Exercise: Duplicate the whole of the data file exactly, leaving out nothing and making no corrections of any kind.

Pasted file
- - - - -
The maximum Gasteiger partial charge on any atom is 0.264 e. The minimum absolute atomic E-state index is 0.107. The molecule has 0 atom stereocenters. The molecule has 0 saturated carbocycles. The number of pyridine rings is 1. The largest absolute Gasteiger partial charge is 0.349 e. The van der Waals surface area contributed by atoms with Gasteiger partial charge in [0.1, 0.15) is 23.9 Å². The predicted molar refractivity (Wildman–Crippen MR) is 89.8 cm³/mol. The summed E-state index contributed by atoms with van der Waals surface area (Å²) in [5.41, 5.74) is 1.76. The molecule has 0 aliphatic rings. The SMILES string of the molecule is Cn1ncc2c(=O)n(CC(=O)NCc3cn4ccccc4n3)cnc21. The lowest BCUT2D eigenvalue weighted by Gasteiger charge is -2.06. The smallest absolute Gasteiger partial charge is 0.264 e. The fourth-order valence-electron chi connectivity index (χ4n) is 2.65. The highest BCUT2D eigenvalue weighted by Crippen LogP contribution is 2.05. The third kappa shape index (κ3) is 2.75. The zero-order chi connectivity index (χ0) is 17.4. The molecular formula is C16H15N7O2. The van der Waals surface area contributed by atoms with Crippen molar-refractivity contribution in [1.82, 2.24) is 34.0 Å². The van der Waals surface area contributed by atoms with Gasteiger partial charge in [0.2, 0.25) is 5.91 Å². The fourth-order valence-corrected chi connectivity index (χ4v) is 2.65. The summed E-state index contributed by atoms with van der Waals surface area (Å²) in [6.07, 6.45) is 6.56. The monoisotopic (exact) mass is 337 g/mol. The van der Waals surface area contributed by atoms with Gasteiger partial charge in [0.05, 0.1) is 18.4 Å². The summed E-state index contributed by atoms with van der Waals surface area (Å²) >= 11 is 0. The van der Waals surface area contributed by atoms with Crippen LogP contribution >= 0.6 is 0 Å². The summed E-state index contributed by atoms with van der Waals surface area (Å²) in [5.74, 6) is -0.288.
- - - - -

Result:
The maximum Gasteiger partial charge on any atom is 0.264 e. The minimum absolute atomic E-state index is 0.107. The molecule has 0 atom stereocenters. The molecule has 0 saturated carbocycles. The number of pyridine rings is 1. The largest absolute Gasteiger partial charge is 0.349 e. The van der Waals surface area contributed by atoms with Gasteiger partial charge in [0.1, 0.15) is 23.9 Å². The predicted molar refractivity (Wildman–Crippen MR) is 89.8 cm³/mol. The summed E-state index contributed by atoms with van der Waals surface area (Å²) in [5.41, 5.74) is 1.76. The molecule has 0 aliphatic rings. The SMILES string of the molecule is Cn1ncc2c(=O)n(CC(=O)NCc3cn4ccccc4n3)cnc21. The lowest BCUT2D eigenvalue weighted by Gasteiger charge is -2.06. The smallest absolute Gasteiger partial charge is 0.264 e. The fourth-order valence-electron chi connectivity index (χ4n) is 2.65. The highest BCUT2D eigenvalue weighted by Crippen LogP contribution is 2.05. The third kappa shape index (κ3) is 2.75. The zero-order chi connectivity index (χ0) is 17.4. The molecular formula is C16H15N7O2. The van der Waals surface area contributed by atoms with Crippen molar-refractivity contribution in [1.82, 2.24) is 34.0 Å². The van der Waals surface area contributed by atoms with Gasteiger partial charge in [0.2, 0.25) is 5.91 Å². The fourth-order valence-corrected chi connectivity index (χ4v) is 2.65. The summed E-state index contributed by atoms with van der Waals surface area (Å²) in [6.07, 6.45) is 6.56. The monoisotopic (exact) mass is 337 g/mol. The van der Waals surface area contributed by atoms with Gasteiger partial charge in [0.05, 0.1) is 18.4 Å². The summed E-state index contributed by atoms with van der Waals surface area (Å²) >= 11 is 0. The van der Waals surface area contributed by atoms with Crippen LogP contribution >= 0.6 is 0 Å². The summed E-state index contributed by atoms with van der Waals surface area (Å²) in [5.74, 6) is -0.288.